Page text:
There has been some grousing recently about Disney World's decision to quietly adulterate its all-beef hot dogs with cheaper chicken meat, but the company is still capable of great feats of magnanimity.
Disney will give a free day of admission in 2010 to 1 million people who complete a day of volunteer service. As with its free birthday promotion, which is in effect this year, people must register with the parks' Web site before embarking on their day of service, which must be handled and certified by the widely operating HandsOn Network.
HandsOn, which has 70,000 affiliates nationwide, hooks average people up with non-skilled positions at food banks, senior centers, Habitat for Humanity builds, and other one-day projects. After completion, it's a free ticket for you. And hopefully, you'll want to keep volunteering even when there isn't a carrot being dangled in front of you.
You can be one of the million who claim the freebie. The offer is for those aged 18 and older, but since you can't leave the kids home when you go to Disneyland, kids aged 6 to 17 can also get a free ticket for pitching in, too, as long as an adult is with them when they're volunteering. As long as you live in the United States, Canada, or Puerto Rico, you can take advantage of the offer.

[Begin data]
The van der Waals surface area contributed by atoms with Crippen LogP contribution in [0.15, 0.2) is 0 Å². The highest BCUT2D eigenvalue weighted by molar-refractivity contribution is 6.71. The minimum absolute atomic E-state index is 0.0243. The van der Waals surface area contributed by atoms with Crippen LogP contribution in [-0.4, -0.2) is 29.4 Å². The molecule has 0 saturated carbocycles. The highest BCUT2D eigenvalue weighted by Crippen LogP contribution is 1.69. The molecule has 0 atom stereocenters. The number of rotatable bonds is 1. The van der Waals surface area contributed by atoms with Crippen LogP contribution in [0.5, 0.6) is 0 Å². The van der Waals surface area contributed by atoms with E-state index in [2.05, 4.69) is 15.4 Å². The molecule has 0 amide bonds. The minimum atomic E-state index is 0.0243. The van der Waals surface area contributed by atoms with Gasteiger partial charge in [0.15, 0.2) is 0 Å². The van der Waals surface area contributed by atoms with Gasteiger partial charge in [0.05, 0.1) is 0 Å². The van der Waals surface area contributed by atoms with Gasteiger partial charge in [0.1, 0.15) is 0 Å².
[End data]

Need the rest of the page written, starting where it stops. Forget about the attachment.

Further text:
It's another smart move for the Mouse. Although 3.5 million people registered to visit Disney for free on their birthday this year, only about 30% of them actually claimed their tickets, giving the theme park giant a huge wave of publicity and not much of a financial downside. Even those people who attended usually brought with them family or friends who spent plenty of money in the parks. The same will be true of the volunteers.
Should you already have an annual pass for a Disney resort, you can receive a special Fastpass for up to six people instead, which will help you cut the lines on the most popular attractions. Or you can continue your kindness and donate your free pass to charity.
Good on ya, Disney. I know you've taken some grief for your $80 tickets, cheap-meat hot dogs, and interminable peak-season lines, but this one makes us feel all fuzzy inside, the way Disney's supposed to make us feel.
A good deed is returned by Disney: free admission just for being nice